From one of my favorite, most accessible, Myers-Briggs resources, I learned that — depending on your nature — your idea of success may depend on:
- Your ability to improve situations — using common sense to make the most of situations;
- The aesthetics of your environment;
- A level of structure that keeps chaos at bay;
- Making things happen for other people — and enjoying the accomplishment and satisfaction of those you’ve helped;
- Developing your creative abilities;
- Opportunities to increase your understanding of the world around you;
- Increasing your personal level of understanding, accomplishment, competence;
- Exercising your active mind by using logic to uncover Truths;
- An open road — full opportunities and free space and time — to use your intuition to think about all aspects and angles of subjects that interest you.
- The condition of your closest relationships;
- Staying true to your personal value system;
- Feeling valued for your personal contribution;
- Exuberant, full, open, outward engagement with other people;
- Mastery in/of aspects of the physical world;
- Caring for and about others and feeling their reflected happiness and gratitude;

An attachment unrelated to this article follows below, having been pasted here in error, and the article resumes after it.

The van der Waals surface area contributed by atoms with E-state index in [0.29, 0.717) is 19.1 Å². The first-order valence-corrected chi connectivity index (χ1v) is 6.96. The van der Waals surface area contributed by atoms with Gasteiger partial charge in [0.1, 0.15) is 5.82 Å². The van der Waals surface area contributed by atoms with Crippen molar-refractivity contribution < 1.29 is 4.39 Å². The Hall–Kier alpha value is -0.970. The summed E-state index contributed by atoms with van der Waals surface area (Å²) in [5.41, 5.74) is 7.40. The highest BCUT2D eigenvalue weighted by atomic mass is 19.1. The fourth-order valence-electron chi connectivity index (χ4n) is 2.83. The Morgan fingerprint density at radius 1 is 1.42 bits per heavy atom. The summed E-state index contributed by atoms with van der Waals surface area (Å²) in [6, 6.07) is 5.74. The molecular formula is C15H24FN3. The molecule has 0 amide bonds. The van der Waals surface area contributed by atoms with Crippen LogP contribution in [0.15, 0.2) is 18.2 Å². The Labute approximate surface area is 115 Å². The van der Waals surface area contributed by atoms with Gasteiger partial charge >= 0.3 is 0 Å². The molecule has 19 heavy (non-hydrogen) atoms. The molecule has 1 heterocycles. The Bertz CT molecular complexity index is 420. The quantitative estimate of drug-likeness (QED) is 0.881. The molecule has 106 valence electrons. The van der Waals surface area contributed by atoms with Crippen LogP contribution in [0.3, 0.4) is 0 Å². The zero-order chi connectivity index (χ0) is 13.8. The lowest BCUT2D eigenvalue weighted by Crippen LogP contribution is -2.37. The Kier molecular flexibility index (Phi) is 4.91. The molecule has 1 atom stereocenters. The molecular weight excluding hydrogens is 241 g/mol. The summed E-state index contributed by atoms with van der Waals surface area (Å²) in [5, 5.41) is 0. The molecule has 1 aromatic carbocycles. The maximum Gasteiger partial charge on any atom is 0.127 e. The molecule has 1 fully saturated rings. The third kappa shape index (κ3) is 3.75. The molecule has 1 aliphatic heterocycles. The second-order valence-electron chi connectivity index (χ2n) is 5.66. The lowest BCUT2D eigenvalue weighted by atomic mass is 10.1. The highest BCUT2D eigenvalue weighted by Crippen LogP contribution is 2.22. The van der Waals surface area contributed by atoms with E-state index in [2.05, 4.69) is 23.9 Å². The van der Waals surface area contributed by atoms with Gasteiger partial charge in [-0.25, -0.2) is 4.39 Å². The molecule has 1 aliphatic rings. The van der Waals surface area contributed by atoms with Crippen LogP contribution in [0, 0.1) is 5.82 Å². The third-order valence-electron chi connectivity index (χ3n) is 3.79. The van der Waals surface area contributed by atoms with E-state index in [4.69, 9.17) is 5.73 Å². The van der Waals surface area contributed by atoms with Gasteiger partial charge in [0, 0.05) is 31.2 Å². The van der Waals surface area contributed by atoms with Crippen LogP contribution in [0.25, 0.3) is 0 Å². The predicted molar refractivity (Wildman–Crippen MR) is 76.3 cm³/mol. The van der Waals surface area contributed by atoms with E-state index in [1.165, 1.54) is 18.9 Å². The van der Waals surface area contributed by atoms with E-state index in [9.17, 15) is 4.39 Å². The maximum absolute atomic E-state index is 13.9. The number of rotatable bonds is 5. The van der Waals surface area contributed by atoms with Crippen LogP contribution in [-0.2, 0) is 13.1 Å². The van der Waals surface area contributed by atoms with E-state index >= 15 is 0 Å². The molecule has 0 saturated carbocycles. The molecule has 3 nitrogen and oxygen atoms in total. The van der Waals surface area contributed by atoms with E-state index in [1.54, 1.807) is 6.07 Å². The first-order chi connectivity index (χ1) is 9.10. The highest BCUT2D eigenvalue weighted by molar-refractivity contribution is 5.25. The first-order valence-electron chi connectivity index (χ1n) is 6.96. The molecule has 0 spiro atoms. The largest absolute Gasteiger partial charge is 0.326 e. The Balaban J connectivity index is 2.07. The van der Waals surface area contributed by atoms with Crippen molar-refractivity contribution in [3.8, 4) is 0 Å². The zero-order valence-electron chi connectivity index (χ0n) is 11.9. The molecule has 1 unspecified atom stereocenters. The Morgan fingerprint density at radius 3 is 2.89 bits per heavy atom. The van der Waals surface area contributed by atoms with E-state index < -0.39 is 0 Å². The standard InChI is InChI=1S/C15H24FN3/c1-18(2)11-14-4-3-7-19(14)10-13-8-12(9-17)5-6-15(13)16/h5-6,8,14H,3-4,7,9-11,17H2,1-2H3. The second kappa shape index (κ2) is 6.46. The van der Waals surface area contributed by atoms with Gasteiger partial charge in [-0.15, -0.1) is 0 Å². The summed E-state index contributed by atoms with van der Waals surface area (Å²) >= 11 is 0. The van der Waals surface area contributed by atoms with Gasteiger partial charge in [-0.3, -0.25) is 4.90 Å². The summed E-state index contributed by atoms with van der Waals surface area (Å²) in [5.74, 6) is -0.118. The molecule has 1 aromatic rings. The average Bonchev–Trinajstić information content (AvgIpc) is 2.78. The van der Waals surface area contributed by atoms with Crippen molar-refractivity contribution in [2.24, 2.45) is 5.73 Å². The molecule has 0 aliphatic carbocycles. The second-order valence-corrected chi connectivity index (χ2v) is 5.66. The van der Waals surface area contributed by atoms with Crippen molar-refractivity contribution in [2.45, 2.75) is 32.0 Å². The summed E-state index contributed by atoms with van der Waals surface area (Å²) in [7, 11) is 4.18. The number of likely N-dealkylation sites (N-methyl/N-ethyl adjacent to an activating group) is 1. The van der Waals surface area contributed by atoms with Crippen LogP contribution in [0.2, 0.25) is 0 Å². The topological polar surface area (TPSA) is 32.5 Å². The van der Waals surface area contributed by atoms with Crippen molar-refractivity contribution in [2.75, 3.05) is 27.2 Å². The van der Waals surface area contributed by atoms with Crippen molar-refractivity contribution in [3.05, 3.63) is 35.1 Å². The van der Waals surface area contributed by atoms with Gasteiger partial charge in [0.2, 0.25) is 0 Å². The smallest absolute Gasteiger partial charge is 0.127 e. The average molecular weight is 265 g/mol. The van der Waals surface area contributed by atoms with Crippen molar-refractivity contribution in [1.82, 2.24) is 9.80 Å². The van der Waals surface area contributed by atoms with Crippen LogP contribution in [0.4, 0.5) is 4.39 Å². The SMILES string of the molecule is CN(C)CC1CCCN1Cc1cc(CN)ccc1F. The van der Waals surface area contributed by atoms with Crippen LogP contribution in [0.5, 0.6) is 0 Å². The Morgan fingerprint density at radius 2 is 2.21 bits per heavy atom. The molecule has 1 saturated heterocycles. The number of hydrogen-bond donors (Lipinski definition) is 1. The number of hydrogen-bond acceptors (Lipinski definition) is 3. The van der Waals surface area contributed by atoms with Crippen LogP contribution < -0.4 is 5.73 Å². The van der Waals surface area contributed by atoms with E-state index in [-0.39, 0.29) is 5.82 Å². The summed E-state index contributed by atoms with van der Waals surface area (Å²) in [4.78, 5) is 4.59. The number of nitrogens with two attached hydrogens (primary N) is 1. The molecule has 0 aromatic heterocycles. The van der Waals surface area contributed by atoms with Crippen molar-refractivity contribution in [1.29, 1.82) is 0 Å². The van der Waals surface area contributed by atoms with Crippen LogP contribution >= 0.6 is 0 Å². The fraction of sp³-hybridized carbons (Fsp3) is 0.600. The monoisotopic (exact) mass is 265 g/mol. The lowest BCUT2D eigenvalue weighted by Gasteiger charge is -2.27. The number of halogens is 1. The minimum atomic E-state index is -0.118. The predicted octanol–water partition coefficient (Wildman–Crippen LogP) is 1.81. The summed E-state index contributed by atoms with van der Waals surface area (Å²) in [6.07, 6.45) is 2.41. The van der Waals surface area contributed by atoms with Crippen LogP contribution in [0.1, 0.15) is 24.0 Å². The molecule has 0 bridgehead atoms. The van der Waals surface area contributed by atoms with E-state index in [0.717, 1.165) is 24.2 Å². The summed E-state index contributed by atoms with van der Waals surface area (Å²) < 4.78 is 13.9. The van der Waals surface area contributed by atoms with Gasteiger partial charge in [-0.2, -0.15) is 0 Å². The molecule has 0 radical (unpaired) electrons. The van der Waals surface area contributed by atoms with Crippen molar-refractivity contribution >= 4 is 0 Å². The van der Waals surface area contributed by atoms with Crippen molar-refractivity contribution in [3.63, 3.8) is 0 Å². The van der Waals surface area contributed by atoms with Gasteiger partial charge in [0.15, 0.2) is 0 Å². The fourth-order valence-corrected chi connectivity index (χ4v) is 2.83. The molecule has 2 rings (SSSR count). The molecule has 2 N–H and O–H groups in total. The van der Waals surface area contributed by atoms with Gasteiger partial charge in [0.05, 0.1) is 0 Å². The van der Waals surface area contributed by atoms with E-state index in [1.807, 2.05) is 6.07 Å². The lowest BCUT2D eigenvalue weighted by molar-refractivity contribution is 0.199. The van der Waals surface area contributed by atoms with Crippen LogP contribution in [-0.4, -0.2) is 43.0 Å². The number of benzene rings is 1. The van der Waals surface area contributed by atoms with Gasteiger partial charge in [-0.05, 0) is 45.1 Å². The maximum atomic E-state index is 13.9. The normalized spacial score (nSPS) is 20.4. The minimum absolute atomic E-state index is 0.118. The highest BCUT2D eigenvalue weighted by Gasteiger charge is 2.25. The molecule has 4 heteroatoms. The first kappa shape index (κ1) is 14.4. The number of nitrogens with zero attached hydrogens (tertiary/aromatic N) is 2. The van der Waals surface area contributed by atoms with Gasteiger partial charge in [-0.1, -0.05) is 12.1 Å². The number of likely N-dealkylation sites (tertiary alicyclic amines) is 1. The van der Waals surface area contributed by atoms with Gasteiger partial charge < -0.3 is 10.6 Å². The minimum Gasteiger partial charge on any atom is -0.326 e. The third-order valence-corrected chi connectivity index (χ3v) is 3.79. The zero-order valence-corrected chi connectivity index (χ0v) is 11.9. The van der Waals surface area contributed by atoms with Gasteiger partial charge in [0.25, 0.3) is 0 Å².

- Ordering the world in a way which is safe and secure while also balanced against genuine respect for aesthetics and quality of life;
- Outwardly expressing what grips you — your talents, appreciations, joys — before the world;
- Providing value for others;
- Moments of achievement — of feeling you’ve won the day;
- Creating, sustaining, and/or living within defined principles;
- The health and welfare of family, work, and/or church — and your ability to use your experience to benefit family, work, or church; and/or
- Serving people in need, fighting injustice, or otherwise making the world a better place to be.
I am finding that it’s important for me to consciously remember that:
ALL of those conditions of success — and their many combinations — are great.
I do not have to have the same idea of success for myself that other people have for themselves.
Other people may not and do not need to have the same idea of success that I have. I want others to feel success on their terms — not on mine.
All this is especially true for those I love. And especially hard to remember. What if our ideas of success seem to clash? What if — hypothetically! — my thirst for ever deeper exploration of meaning seems to interfere with a beloved’s desire for a safe and beautiful life?
I am liking the theory that all of our success ideas can exist mutually.
Likely the world is this gorgeous only because they all DO exist and thrive together.
But on the most practical level, I realize that I do indeed want you to pursue your idea of success. I will pursue mine, I will be thrilled as I am achieving my successes, and I will be so thoroughly happy as you are achieving yours because I love you.
Love this, Betsy!